Whistleblowers detail ‘red flags’ at Charlotte community health center
WBTV Investigates: CW Williams Health Center under investigation by the FBI, U.S. DHHS OIG
CHARLOTTE, N.C. (WBTV) - The one-word subject line of Ann Wilson’s email said enough: “resigned.”
After just working just four days as the chief financial officer at the CW Williams Health Center, Wilson was emailing her direct report to say she’d be leaving her new position.
“I cannot operate under the circumstances at CW,” Wilson wrote.
That email was among hundreds of pages of documents—emails, text messages and internal financial records—provided to WBTV by Heather Piper, a financial accountant who worked at CW Williams for about four months this year.
Piper and a second former employee, James Wankel, spoke with WBTV to detail what they say are serious financial concerns in the health center’s operation.
Allegations from the pair of whistleblowers include poor patient recordkeeping, billing practices that led to patients being over-charged for services they should have received for free or at minimal cost, improper administration of grant funding and internal financial controls that did not align with generally accepted accounting principles.
WBTV has confirmed the whistleblowers’ claims are being investigated by special agents with the FBI and U.S. Department of Health and Human Services Office of Inspector General.
Piper, the financial accountant, said the problems center around what she called financial mismanagement by CEO Debra Weeks.
“She does not follow the policies and procedures herself; being the CEO, it’s her rules,” Piper said of Weeks, who had sole access to bank accounts and complete credit card statements.
“A company should never have a CEO handle all of the funds.”
In addition to calling WBTV, Piper and Wankel also alerted federal investigators.
A clinic designed to care for those most in need
The CW Williams Community Health Center was created in 1981 with a goal of providing medical treatment to people who otherwise couldn’t afford it.
It is a non-profit designed as a Federally Qualified Health Center, a designation that means the center receives federal funding and is part of the Public Health Service.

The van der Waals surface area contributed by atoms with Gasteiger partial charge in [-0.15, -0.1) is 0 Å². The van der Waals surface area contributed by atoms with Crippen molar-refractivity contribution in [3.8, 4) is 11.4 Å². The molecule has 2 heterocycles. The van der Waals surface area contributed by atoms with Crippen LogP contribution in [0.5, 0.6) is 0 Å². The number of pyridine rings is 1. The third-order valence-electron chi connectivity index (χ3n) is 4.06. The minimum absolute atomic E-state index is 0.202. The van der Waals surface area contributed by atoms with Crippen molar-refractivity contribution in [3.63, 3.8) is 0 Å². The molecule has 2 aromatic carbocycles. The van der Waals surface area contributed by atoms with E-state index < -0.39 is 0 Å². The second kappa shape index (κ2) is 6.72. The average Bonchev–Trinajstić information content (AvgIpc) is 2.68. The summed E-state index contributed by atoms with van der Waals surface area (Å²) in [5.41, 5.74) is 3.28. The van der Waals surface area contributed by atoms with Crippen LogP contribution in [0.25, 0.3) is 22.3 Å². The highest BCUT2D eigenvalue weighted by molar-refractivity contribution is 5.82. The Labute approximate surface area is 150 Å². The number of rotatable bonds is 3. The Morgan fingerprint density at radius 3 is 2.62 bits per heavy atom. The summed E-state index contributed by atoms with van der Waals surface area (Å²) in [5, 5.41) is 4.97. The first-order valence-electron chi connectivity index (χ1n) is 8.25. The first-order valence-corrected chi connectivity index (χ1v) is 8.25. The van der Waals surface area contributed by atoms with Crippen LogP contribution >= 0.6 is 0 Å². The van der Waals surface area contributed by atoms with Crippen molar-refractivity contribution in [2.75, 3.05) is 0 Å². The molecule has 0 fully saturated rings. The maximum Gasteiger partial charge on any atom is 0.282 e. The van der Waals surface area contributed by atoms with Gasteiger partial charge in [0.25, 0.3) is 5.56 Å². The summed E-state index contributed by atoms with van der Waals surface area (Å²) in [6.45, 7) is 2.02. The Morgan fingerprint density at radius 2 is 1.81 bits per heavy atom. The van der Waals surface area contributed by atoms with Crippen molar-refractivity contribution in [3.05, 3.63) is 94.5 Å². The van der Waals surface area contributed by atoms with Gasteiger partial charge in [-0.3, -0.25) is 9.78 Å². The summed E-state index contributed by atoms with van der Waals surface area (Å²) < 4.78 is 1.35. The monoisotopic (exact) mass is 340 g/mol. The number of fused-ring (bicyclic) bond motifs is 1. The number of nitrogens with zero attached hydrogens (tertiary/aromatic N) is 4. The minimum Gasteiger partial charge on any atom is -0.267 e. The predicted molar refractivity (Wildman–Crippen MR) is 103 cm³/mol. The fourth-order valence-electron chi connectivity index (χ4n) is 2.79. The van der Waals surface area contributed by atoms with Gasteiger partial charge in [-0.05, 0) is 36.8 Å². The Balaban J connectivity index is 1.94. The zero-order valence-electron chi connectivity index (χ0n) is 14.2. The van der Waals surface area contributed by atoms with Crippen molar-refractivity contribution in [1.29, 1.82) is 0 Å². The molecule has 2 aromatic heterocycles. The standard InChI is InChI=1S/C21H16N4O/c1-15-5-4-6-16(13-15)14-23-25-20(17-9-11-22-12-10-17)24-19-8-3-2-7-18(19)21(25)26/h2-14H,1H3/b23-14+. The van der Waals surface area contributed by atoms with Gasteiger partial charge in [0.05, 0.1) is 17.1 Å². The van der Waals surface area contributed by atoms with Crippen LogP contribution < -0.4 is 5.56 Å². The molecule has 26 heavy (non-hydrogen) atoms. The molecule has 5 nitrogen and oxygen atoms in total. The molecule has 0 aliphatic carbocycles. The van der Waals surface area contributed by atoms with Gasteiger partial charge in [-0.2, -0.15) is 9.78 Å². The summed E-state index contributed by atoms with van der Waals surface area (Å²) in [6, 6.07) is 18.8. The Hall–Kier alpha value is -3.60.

CW Williams also receives funding from state and local governments as well as private grants.
Publicly available tax data shows the center has annual revenue of more than $4 million.
But CW Williams almost folded in 2014, when poor record keeping and financial turmoil led Mecklenburg County to cut funding and other supports to ask questions. The center declared bankruptcy in December of that year.
The financial turmoil led the center to reduce its hours and reduce the number of needy patients it could serve.
Weeks, the current CEO, was brought on board in 2015 to turn things around. By May 2016, she was presiding over a press conference to announce a new $1.4 million federal grant, with U.S. Rep. Alma Adams on hand.
Today, Piper and Wankel say Weeks presides over an organization that can’t keep staff, doesn’t properly track grant funding and how that money is spent and doesn’t keep proper accounting records.
‘This is an excessive amount which is a HUGE RED FLAG.’
Piper provided roughly 500 pages of internal financial records, emails and text messages that she collected during the four months she worked at CW Williams.
One document she provided is a printed page of a credit card billing statement for December 2021 with a lime green Post-It note on the bottom and a note scrawled in red pen: “Everything highlighted has no receipts.” The no underlined twice for emphasis.
The highlighted items include $264 spent at a florist in Columbia, S.C.; two transactions on Amazon totaling $1,282; and $856.96 for an InTown Suites in Charlotte.
Another set of records Piper provided show a $315 charge for Cuban cigars Weeks bought for the CW Williams board chairman.
A credit card statement shows the purchase was made using a credit card that belongs to the center. But, the records show, Weeks claimed she paid for the purchase herself and submitted a reimbursement form.